Austria. Iron, brass, gold, paint.
Private collection, USA
Call it massive or gargantuan, this casket makes a statement of profound solidity and is easily pictured in the mind’s eye within its original setting in a nobleman’s castle or rococo palais. The pairs of deers’ fetlocks which form its feet immediately recall the very similar embellishments popular of the hilts of hunting swords during the mid-18th century, while the fretwork panels recall fashion in both Austrian and Italian luxury furniture of the same period. The magnificent decorated plate of burnished steel which encloses the lock mechanism (itself a consummate work of hand-crafted engineering) is perhaps evolved from a much earlier early medieval design; broadly related scroll-work arrangements in the medieval taste, and involving a symbolic palm supported by exotic birds or mythical beasts exist as carved ivory plaques as early as the 12th century.
Formed of a red-painted banded framework with fluted border mouldings, the borders picked-out in gold paint, and with hinged lid locked by a pair of hasps at the front and internally by fourteen shooting-bolts. The recessed surfaces painted blue, the smaller of these overlaid throughout with a series of brass fretwork facing panels cut with rococo scroll-work, those at the sides also suspending a fretwork coat-of-arms and coronet at their centre. The front applied with a large false escutcheon plate of gold-painted iron embossed in low relief, and pierced with an expanded rococo pattern involving a grotesque mask and surmounted by an exotic bird. The lid of matching construction and centring on a large applied iron motif decorated in the manner of an elaborate heraldic device, formed of a small shield concealing the key aperture beneath a hinged cover, with a pair of griffon supporters, a coronet and with a vacant scroll within decorative scroll-work mantling beneath. Fitted with four projecting feet formed as four pairs of naturalistic deers’ fetlocks, and with a pair of large moulded lifting handles at the sides. The lid interior carrying a highly complex lock mechanism involving fourteen shooting-bolts, all enclosed by a steel frame faced with a full-sized burnished steel plate, the latter finely pierced and engraved with a baroque design of scrolling band-work enriched with leafy scrolls, and with the projecting cupola for the lock key supported by a pair of exotic birds beneath a stylised palm motif. Preserved in very fine condition and retaining much or its early painted decorative finish.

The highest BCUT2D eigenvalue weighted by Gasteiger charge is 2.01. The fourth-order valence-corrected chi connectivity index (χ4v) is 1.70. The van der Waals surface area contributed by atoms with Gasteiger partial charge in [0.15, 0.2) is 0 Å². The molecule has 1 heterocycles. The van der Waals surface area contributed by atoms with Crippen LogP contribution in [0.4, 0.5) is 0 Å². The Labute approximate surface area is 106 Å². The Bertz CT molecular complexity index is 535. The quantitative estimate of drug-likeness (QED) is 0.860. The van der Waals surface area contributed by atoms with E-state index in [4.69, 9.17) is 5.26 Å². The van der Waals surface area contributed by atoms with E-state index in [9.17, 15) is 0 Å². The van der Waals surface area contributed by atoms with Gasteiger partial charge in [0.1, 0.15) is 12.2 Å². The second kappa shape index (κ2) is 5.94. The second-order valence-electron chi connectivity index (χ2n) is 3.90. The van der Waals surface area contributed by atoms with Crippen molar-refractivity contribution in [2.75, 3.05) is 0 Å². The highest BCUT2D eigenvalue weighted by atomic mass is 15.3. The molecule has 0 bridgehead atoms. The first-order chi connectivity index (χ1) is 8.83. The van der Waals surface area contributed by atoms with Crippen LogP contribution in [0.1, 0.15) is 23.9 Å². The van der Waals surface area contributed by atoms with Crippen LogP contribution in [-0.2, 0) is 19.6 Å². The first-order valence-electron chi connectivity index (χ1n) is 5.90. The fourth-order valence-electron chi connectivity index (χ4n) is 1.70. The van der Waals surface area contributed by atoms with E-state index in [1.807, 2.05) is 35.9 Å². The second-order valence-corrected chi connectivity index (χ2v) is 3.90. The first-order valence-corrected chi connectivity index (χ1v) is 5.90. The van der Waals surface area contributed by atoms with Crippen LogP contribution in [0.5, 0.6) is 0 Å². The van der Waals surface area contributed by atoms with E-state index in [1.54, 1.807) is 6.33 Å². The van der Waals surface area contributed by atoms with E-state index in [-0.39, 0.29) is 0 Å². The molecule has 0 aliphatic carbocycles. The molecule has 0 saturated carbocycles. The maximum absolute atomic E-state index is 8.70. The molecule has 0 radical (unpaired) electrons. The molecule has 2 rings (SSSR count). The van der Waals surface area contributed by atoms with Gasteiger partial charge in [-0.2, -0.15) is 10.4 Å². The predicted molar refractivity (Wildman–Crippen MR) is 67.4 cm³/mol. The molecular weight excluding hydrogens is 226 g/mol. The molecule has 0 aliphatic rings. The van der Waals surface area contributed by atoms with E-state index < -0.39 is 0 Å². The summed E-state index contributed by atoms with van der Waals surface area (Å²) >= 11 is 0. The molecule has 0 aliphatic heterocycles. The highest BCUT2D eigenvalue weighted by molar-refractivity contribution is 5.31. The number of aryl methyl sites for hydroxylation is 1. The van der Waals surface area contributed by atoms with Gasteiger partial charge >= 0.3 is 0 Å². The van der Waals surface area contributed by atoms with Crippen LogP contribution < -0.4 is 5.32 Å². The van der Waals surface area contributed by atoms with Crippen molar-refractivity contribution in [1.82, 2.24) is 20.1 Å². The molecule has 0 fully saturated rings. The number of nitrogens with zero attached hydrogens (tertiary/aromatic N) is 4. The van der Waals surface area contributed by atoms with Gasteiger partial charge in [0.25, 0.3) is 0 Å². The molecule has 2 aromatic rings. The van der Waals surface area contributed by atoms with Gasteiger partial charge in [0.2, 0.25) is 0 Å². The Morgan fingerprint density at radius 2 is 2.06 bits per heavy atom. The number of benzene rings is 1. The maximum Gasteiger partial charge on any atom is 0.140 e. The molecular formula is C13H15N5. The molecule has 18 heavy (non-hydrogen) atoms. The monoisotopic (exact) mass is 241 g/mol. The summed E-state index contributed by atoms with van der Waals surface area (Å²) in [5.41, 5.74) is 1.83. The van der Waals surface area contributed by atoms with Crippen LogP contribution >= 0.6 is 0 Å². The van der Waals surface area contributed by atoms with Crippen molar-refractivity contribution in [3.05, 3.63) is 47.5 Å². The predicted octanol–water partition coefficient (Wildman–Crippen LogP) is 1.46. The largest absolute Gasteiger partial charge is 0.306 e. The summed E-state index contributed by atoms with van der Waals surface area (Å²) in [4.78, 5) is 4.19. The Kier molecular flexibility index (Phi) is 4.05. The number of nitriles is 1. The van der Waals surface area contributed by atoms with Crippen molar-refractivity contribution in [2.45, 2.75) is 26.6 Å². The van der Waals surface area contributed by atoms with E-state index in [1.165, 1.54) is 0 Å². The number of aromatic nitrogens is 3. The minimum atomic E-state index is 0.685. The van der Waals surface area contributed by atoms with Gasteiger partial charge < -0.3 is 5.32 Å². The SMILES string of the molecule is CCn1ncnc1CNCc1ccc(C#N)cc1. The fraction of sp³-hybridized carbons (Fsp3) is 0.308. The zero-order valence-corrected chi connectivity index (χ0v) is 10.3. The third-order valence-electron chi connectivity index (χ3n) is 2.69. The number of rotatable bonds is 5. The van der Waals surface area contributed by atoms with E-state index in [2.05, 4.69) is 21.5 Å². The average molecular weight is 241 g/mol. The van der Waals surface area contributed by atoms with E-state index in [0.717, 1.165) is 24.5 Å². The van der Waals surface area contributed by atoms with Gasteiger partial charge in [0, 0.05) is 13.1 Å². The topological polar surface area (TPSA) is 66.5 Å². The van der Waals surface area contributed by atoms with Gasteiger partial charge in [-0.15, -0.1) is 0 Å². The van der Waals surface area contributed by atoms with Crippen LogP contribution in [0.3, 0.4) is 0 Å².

Size: Height with closed lid without the key 61 cm / 24 in, Height with closed lid with the key in the lock 70 cm / 27.5 in, Height with lid up 117 cm / 46 in, Width 90 cm / 35.5 in, Inset deep 58 cm / 22 ¾ in